The Round Table

The Provocatives for Muslim Mind

The spark has initiated this column to bring to debate, ideas, current affairs and questions related to Muslims’ attitudes, understandings, practice of their faith, and challenges posed by a changing world which is advancing on its natural evolutionary path. Hopefully the provocatives for the mind given below will stimulate discussions, critical analyses and in-depth understanding of issues and their nuances facing Muslims globally. The purpose is to develop among Muslims a clear sense that it is primarily their responsibility to take the divine guidance in their lives seriously so as to comprehend it according to their own thorough research and interrogation, not outsource them to Mullahs and scholars and accept blindly whatever they conclude.

For this issue of Spark we have selected following provacatives. We urge you to bring them on the round table for a lively and dynamic discussion. We would like to impress upon you that ‘Ijtihad’, the finding of right solution to any problem in life without compromising the beliefs and the spirit of the message, is your individual right and responsibility, not a monopoly of the Mullah or the scholar as has been erroneously understood for centuries. Muslims need to understand that there are no pre-conditions of scholarship to qualify them for Ijtihad. This has been a nonsensical dogma that has been grilled into the very psych and intellect of Muslims by those who wanted to monopolize understanding of their faith. On the contrary every Muslim can acquire enough knowledge pertaining to any issue at hand so as to sincerely and honestly analyze it as it relates to his or her unique circumstances and make Ijtihad accordingly.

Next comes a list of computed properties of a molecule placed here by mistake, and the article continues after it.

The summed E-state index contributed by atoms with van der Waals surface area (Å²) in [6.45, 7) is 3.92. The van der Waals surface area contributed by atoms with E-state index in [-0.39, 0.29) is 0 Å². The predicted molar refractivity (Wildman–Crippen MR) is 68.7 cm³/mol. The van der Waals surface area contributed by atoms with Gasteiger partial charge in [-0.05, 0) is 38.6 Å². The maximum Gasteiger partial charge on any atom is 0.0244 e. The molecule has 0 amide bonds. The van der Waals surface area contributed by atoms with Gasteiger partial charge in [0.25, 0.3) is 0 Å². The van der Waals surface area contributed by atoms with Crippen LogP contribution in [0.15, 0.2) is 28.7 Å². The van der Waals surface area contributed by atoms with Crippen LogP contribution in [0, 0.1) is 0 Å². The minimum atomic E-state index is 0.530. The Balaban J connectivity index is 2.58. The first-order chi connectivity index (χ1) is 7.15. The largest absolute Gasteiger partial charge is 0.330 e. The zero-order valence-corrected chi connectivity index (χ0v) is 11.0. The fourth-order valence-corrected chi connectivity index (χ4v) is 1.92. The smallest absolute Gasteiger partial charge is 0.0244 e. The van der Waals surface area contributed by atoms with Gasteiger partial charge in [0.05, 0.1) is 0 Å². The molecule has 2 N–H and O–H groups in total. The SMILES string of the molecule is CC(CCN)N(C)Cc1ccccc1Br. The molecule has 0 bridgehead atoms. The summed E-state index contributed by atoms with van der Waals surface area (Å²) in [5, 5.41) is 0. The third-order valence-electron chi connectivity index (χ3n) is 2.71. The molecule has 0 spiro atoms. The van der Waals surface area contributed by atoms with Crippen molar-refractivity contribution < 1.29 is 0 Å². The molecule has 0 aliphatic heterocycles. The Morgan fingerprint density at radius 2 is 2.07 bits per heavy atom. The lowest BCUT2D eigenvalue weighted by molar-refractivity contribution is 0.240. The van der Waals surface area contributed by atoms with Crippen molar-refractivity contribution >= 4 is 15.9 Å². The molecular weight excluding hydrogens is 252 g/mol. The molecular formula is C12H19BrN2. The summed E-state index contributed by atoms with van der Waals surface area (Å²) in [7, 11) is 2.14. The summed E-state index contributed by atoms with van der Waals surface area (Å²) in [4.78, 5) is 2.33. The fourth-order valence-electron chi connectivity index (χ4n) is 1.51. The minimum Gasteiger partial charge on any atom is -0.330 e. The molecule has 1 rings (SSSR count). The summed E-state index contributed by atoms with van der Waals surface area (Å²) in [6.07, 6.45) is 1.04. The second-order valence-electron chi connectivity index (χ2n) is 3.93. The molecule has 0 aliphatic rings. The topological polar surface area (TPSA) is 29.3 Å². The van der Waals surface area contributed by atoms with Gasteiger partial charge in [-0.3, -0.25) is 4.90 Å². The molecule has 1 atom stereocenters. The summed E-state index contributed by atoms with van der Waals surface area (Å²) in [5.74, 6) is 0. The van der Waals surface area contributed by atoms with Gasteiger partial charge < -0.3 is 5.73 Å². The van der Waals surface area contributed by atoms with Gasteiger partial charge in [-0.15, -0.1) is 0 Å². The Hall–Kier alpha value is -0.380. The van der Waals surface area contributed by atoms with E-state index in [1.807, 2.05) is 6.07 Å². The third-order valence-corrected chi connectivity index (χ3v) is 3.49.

1. If your cultural expressions and practices do not conflict drastically with the basic belief structure of Islam, could they be followed, adopted and enjoyed without any hesitation or they should be discarded in order to promote a uniform Islamic identity as existed at the time of the Prophet and his companions

2. Muslims believe Mohammed peace be upon him was a messenger of God who brought the divine guidance for humanity and personified it in his life. Should Muslims follow his conduct or imitate his personality? Do Muslims understand the difference between these two concepts?

3. Are the expressions of arts, for example poetry, music, dance, paintings and sculpturing prohibited categorically in Islam or they require understanding of many grey areas and nuances that need to be properly understood before adopting or rejecting them.